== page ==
The Myth of the Green Fairy
Absinthe. The word conjures up the image of 19th century French bohemians in Paris, painting masterpieces and partying at the Moulin Rouge while under the influence of a mysterious bright green liquor—”La Fée Verte”, the Green Fairy.
It is said to make people hallucinate and go insane. It is said to be illegal. Are these statements true? What were those French people thinking consuming such a dangerous drink???
so what is absinthe?
But let’s start at the beginning, shall we? What exactly is absinthe?
To put it simply, absinthe is a neutral spirit flavored with botanicals (much like gin). To be a little more specific, it’s flavored with grand wormwood (artemisia absinthium), green anise, and sweet fennel—”the holy trinity” to absinthe enthusiasts. It can also have other botanicals (like peppermint and hyssop) added to enhance the taste, depending on the producer.
It tastes a lot like black licorice due to the anise, but it should be botanical, well-balanced, and have many dimensions to the flavor. It also doesn’t have to be green; it can be clear, yellowish-brown, or even close to turquoise!
is absinthe legal?
In a word, yes. In most countries, absinthe is totally legal. It was banned for a long time, though, and just became available in the U.S. in 2007.
You see, grand wormwood (a perennial plant that has nothing to do with worms) contains a chemical called thujone. This is what was said to make people hallucinate and do crazy, criminal things… and it might, if you consumed tons of it. It is actually found in several of the herbs we use on a daily basis, like oregano and sage. More than likely, people in the 19th century claiming to have a reaction like that were adding other things (like laudanum) to their absinthe or drinking “homemade” absinthe—which was notorious for having extra things added and was the equivalent to illicit moonshine or bathtub gin. Some were just exaggerating… they were drunk!
You could never drink enough absinthe to hallucinate from it, because you would die of alcohol poisoning first. Most absinthes fall right around 6 mg/kg of thujone—which is a very tiny amount.
It’s also interesting to note that absinthe with a thujone content over 10 mg/kg was banned; anything under that was considered thujone-free. No one realized that, according to this rule, most absinthes were already legal to consume! However, wording in the U.S. ban said that no absinthe could be sold at all, as long as it was made with grand wormwood.
Even the absinthe made from the original French and Swiss recipes had legal thujone content; this became widely known in the 1990s. The absinthe makers in other countries pointed out that the ban in the U.S. was completely pointless. Almost all absinthe had lower levels of thujone than what was banned… so the U.S. lifted it in 2007.
(There was a company selling “absinthe” before then—Absente had a version made with southern wormwood, which was different than grand wormwood, didn’t contain any thujone, and wasn’t banned. Since the ban was lifted, Absente has also released a version with grand wormwood.)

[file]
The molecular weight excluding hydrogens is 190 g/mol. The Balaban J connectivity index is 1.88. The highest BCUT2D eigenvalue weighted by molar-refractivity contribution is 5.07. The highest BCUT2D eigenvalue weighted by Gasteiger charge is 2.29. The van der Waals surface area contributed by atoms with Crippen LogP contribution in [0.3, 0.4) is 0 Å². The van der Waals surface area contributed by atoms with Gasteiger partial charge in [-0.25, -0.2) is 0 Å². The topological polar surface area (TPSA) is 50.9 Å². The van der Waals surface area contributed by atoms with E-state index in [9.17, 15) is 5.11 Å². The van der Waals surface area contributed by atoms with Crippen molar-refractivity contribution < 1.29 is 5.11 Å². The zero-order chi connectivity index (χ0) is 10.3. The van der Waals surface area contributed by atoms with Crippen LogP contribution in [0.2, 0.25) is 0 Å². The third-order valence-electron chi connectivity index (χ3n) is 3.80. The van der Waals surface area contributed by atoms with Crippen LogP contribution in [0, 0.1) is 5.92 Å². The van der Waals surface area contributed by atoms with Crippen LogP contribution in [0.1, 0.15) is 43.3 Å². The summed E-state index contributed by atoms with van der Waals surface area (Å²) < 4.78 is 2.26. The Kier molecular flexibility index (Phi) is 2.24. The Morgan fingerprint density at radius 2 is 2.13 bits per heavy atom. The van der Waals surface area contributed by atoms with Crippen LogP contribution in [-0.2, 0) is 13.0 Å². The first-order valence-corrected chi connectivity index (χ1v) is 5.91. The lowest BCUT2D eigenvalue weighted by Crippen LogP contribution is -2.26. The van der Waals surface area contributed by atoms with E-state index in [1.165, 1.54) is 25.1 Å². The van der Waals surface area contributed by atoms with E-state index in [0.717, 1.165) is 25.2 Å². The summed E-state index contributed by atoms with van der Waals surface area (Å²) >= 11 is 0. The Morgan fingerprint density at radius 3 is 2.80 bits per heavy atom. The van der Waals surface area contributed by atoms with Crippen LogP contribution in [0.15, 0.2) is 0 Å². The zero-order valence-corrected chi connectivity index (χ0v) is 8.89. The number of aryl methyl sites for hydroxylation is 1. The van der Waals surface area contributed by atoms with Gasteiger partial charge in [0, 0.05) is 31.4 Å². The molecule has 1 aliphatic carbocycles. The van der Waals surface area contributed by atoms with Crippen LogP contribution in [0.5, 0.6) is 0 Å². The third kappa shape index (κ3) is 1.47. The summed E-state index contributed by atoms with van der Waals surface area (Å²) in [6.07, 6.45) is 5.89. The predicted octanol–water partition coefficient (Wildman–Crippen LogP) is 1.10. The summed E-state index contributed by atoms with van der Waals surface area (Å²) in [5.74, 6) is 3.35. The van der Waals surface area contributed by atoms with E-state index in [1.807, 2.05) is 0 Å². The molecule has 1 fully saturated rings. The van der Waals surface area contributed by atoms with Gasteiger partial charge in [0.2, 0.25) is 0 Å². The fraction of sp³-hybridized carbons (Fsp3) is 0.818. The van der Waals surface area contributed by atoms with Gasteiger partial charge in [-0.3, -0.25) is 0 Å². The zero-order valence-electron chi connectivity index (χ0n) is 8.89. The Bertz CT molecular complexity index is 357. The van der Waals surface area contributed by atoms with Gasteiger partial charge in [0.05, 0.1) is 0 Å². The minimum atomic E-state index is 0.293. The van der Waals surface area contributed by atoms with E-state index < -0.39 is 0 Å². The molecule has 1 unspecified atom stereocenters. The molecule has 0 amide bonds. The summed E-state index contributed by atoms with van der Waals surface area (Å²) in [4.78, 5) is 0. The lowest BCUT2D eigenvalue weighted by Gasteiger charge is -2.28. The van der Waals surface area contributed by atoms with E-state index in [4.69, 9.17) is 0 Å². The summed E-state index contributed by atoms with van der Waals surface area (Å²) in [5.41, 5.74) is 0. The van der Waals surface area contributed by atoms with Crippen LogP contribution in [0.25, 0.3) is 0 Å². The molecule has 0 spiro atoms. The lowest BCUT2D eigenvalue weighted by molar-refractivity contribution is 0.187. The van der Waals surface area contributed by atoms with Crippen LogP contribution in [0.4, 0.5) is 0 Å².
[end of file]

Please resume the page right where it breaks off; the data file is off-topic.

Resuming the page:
will it make me crazy?
Well, probably not, unless you can’t handle your alcohol. Absinthe has a high alcohol content, but because of the way it’s served, it’s no worse than any other hard liquor.
i heard there is a special way to serve it?
There is a traditional “absinthe ritual” that is used to dilute the spirit and open up the botanical flavors of the drink (and it’s not as scary as it sounds).
First, get a glass. There are traditional absinthe glasses, like the one on the right. The bulb in the bottom of the glass is to help measure how much absinthe to add. If you don’t have an absinthe glass, no worries. Get a regular clear one (the fancier, the better).
Next, pour 1 oz. (up to 1 ½ oz.) of absinthe into the glass.
Here’s where a traditional tool comes in handy: get a slotted spoon that fits over the glass. Absinthe spoons, besides being very pretty, are specially designed to sit on top of a glass. You can pick one up online for under 10 dollars.
Put a regular sugar cube on top of the spoon. Then drip ice-cold water slowly over the cube, so it dissolves into the absinthe. You can also use a traditional absinthe fountain to drip the water, if you want to be extra fancy.
The drink will turn cloudy—that’s a good thing! This is called the louche. It is caused by water colliding with the botanical oils in the absinthe. Water and oil don’t mix, so the oils come out of the liquor and are suspended between the water molecules. High quality absinthe will have a cloudier appearance than lower end absinthe when the water is added.
Once the sugar is dissolved, use the spoon to stir the absinthe. Then drink it!
but someone said there was fire involved??
That probably came from the 1990’s, when only absinthe made without grand wormwood was available. Dipping the sugar cube in the absinthe and lighting it on fire before dissolving it was a bartender’s trick to disguise the fact that lower-end absinthes didn’t have a nice louche.
DO NOT SET YOUR ABSINTHE OR SUGAR CUBE ON FIRE.
It is at best, pointless, and at worst, detrimental to the drink (and kind of dangerous). When you set an alcoholic drink on fire, most of the alcohol is burned away. You don’t want that!
where can i find it?
I’m glad you asked! We serve absinthe at Rembrandt’s, and we’ll be having a tasting of different brands very soon. We even have an absinthe fountain to use on special occasions!
Come in and try it for yourself… who knows, you may dream of green fairies that night!